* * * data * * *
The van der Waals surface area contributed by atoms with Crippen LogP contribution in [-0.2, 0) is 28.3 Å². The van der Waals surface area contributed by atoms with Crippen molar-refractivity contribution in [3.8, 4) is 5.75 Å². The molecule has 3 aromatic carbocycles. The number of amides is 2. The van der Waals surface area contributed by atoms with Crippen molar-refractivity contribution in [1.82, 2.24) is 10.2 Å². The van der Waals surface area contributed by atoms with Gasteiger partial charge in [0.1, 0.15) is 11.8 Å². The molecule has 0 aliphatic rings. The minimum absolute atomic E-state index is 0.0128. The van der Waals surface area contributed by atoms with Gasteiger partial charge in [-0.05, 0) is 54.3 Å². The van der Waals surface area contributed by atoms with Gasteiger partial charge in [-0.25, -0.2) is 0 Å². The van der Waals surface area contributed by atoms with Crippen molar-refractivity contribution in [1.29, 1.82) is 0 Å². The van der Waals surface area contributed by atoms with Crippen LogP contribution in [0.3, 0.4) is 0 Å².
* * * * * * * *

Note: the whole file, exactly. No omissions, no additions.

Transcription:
The van der Waals surface area contributed by atoms with Crippen LogP contribution in [-0.2, 0) is 28.3 Å². The van der Waals surface area contributed by atoms with Crippen molar-refractivity contribution in [3.8, 4) is 5.75 Å². The molecule has 3 aromatic carbocycles. The number of amides is 2. The van der Waals surface area contributed by atoms with Crippen molar-refractivity contribution in [1.82, 2.24) is 10.2 Å². The van der Waals surface area contributed by atoms with Gasteiger partial charge in [0.1, 0.15) is 11.8 Å². The molecule has 0 aliphatic rings. The minimum absolute atomic E-state index is 0.0128. The van der Waals surface area contributed by atoms with Gasteiger partial charge in [-0.05, 0) is 54.3 Å². The van der Waals surface area contributed by atoms with Gasteiger partial charge in [-0.25, -0.2) is 0 Å². The van der Waals surface area contributed by atoms with Crippen molar-refractivity contribution in [1.29, 1.82) is 0 Å². The van der Waals surface area contributed by atoms with Crippen LogP contribution in [0.3, 0.4) is 0 Å².